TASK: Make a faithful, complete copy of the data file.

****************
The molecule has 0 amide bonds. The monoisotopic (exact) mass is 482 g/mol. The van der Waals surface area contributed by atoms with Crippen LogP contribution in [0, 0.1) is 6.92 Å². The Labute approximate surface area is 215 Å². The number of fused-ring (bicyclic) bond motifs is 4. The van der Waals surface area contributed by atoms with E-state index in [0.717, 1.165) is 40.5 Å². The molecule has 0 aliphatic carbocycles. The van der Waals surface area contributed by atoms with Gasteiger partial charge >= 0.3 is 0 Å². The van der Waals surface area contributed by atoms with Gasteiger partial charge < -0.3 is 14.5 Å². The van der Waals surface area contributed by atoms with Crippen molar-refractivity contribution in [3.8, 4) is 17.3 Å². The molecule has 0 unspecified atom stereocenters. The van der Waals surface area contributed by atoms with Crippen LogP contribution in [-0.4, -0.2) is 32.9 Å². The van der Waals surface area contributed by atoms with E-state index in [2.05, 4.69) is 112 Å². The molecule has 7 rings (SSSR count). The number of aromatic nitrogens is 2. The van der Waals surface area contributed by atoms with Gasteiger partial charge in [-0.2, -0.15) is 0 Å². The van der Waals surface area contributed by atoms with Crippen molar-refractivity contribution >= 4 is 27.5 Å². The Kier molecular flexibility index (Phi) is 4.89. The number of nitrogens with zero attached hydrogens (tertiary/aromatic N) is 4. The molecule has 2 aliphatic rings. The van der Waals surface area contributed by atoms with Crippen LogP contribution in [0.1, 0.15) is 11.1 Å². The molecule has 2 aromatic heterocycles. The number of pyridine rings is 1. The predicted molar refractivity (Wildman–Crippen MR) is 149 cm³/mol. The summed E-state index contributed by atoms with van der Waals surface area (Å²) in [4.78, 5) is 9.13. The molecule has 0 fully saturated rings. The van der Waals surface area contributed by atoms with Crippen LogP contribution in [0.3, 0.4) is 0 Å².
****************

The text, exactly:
The molecule has 0 amide bonds. The monoisotopic (exact) mass is 482 g/mol. The van der Waals surface area contributed by atoms with Crippen LogP contribution in [0, 0.1) is 6.92 Å². The Labute approximate surface area is 215 Å². The number of fused-ring (bicyclic) bond motifs is 4. The van der Waals surface area contributed by atoms with E-state index in [0.717, 1.165) is 40.5 Å². The molecule has 0 aliphatic carbocycles. The van der Waals surface area contributed by atoms with Gasteiger partial charge >= 0.3 is 0 Å². The van der Waals surface area contributed by atoms with Gasteiger partial charge < -0.3 is 14.5 Å². The van der Waals surface area contributed by atoms with Crippen molar-refractivity contribution in [3.8, 4) is 17.3 Å². The molecule has 0 unspecified atom stereocenters. The van der Waals surface area contributed by atoms with Crippen LogP contribution in [-0.4, -0.2) is 32.9 Å². The van der Waals surface area contributed by atoms with E-state index in [2.05, 4.69) is 112 Å². The molecule has 7 rings (SSSR count). The number of aromatic nitrogens is 2. The van der Waals surface area contributed by atoms with Gasteiger partial charge in [-0.2, -0.15) is 0 Å². The van der Waals surface area contributed by atoms with Crippen molar-refractivity contribution >= 4 is 27.5 Å². The Kier molecular flexibility index (Phi) is 4.89. The number of nitrogens with zero attached hydrogens (tertiary/aromatic N) is 4. The molecule has 2 aliphatic rings. The van der Waals surface area contributed by atoms with Crippen LogP contribution in [0.1, 0.15) is 11.1 Å². The molecule has 2 aromatic heterocycles. The number of pyridine rings is 1. The predicted molar refractivity (Wildman–Crippen MR) is 149 cm³/mol. The summed E-state index contributed by atoms with van der Waals surface area (Å²) in [4.78, 5) is 9.13. The molecule has 0 fully saturated rings. The van der Waals surface area contributed by atoms with Crippen LogP contribution in [0.3, 0.4) is 0 Å².